According to Sandhu, Captain (Amarinder Singh) and the Badals are considered royalty because of descent and wealth, respectively. “Now a commoner in Channi has become the lead act of the Congress. That is classically the Aam Aadmi Party’s area, but the Congress has dug a level lower saying that we are the poor,” Sandhu says.

On January 5 this year, Prime Minister Narendra Modi’s convoy was stalled on a flyover in Punjab’s Ferozepur by agitating peasants. The PM was quoted sarcastically conveying his thanks to CM Channi that he could “return alive”. Amidst the barbs over national security being compromised in the border state, Channi held his ground that there was no lapse and that the protest would have been cleared in minutes.

Channi is no pushover; he has arrived here coursing through the rough and tumble of politics — he was a student leader, then a municipal councillor in Kharar, a rebel Independent MLA, and later minister. Channi showed that he isn’t easily shaken, nor could a man like Modi browbeat him — qualities that have high political currency in Punjab.

A former Congress leader told The Telegraph that Channi’s ascent was ironic because he was given power precisely because his backers — Navjot Sidhu among them — believed he would not be able to wield it in a way that would impact their ambitions. Making him chief minister was on the lines of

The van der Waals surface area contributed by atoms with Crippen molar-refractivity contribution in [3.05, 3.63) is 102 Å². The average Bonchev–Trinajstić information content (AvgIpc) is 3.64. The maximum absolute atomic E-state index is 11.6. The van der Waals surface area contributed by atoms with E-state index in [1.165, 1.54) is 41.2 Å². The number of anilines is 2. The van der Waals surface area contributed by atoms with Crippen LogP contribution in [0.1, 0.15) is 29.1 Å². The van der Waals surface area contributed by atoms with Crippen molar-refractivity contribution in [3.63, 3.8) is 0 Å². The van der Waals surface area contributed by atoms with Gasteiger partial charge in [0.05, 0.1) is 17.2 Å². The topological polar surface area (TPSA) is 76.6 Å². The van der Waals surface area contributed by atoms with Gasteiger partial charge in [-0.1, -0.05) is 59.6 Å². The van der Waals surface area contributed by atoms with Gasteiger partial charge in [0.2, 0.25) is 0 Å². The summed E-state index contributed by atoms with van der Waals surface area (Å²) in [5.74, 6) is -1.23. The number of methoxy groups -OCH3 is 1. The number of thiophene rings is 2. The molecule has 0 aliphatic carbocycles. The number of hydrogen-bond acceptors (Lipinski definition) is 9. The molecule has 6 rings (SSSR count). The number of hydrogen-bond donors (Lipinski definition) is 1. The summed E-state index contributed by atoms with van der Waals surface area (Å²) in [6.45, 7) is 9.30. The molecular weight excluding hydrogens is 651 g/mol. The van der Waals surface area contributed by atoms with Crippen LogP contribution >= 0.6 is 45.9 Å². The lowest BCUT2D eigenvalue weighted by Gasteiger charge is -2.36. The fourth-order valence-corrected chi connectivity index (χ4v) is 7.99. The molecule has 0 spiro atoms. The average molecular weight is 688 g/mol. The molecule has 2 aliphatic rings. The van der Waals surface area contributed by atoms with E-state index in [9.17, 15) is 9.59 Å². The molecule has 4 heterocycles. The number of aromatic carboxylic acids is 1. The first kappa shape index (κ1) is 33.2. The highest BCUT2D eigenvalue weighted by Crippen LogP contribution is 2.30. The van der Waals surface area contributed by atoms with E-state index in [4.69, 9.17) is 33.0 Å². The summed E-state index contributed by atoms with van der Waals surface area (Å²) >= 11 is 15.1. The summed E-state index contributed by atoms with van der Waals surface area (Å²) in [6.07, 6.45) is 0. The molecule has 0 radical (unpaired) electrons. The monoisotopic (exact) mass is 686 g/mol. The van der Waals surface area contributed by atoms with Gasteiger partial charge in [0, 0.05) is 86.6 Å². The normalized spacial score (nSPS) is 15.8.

the promotion of Indira Gandhi as PM in 1966 by senior Congress leaders who felt she was not a threat.

“The politics of the day will not allow the Congress to remove a Dalit CM. The party has a series of Assembly polls to face before the Lok Sabha elections. The only way a Dalit CM can be removed is on corruption charges or if he loses an election,” a former Congress strategist admits.

Channi’s nephew was recently arrested by the Enforcement Directorate allegedly for laundering money from illegal sand mining — a major political issue in the state. Surprisingly, it is not the taint of corruption but the apprehension that Jat Sikh voters may shun a Dalit CM that worries Congress planners. A peasant activist from the Malwa region of the state told this paper that in a polity which rewards the amassing of wealth and display of clout, corruption is hardly a priority for voters who are more concerned over their own economic prospects.

“Channi is the beneficiary of identity politics based on caste. The Congress is boldly experimenting with him for the first time to beat anti-incumbency. Dalits being 31.9 per cent in the 2011 Census is a major factor, the party is banking upon them… There may be some gains but not a landslide,” argues Ashutosh Kumar, professor of political science at Panjab University.

Channi is contesting from Bhadaur — an AAP stronghold within the Sangrur parliamentary constituency held by Bhagwant Mann — in addition to his existing seat of Chamkaur Sahib. The move has been sold as a strategy to consolidate Congress voters in the most populous Malwa region.

AAP, for its part, has capitalised on anti-incumbency and focussed on its promises for subsidised power and better hospitals and schools — the aspirational Delhi model. The Congress has tried to match this with similar promises of doles.

Against the wind of change AAP is trying to churn in Punjab is Channi — a self-made politician from a community that has always got the rough end of the stick irrespective of who rules. There will be no tears shed for his loss in the fractured Congress of the state. However, his victory could put some badly required wind back into the party sails. Where that would leave the redoubtable Navjot Sidhu is moot.